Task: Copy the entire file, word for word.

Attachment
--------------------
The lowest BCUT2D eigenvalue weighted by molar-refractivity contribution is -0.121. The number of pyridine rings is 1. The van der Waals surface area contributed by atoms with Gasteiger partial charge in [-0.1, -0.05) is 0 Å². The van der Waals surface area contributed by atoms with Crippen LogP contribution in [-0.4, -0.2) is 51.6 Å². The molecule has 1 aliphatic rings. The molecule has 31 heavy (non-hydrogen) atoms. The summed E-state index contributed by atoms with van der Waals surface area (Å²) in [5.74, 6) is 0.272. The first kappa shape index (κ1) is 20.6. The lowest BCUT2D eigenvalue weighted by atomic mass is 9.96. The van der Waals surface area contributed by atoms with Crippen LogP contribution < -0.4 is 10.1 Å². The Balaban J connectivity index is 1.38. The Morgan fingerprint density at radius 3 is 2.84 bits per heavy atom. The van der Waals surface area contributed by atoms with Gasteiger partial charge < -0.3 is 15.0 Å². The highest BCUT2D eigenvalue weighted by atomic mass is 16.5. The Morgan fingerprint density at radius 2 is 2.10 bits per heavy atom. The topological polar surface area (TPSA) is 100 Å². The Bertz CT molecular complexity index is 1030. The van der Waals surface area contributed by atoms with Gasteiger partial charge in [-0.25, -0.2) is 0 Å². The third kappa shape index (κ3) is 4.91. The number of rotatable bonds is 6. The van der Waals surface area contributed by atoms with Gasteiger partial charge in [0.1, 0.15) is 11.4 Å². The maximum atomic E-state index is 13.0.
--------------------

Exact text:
The lowest BCUT2D eigenvalue weighted by molar-refractivity contribution is -0.121. The number of pyridine rings is 1. The van der Waals surface area contributed by atoms with Gasteiger partial charge in [-0.1, -0.05) is 0 Å². The van der Waals surface area contributed by atoms with Crippen LogP contribution in [-0.4, -0.2) is 51.6 Å². The molecule has 1 aliphatic rings. The molecule has 31 heavy (non-hydrogen) atoms. The summed E-state index contributed by atoms with van der Waals surface area (Å²) in [5.74, 6) is 0.272. The first kappa shape index (κ1) is 20.6. The lowest BCUT2D eigenvalue weighted by atomic mass is 9.96. The van der Waals surface area contributed by atoms with Crippen LogP contribution < -0.4 is 10.1 Å². The Balaban J connectivity index is 1.38. The Morgan fingerprint density at radius 3 is 2.84 bits per heavy atom. The van der Waals surface area contributed by atoms with Gasteiger partial charge < -0.3 is 15.0 Å². The highest BCUT2D eigenvalue weighted by atomic mass is 16.5. The Morgan fingerprint density at radius 2 is 2.10 bits per heavy atom. The topological polar surface area (TPSA) is 100 Å². The Bertz CT molecular complexity index is 1030. The van der Waals surface area contributed by atoms with Gasteiger partial charge in [-0.25, -0.2) is 0 Å². The third kappa shape index (κ3) is 4.91. The number of rotatable bonds is 6. The van der Waals surface area contributed by atoms with Gasteiger partial charge in [0.1, 0.15) is 11.4 Å². The maximum atomic E-state index is 13.0.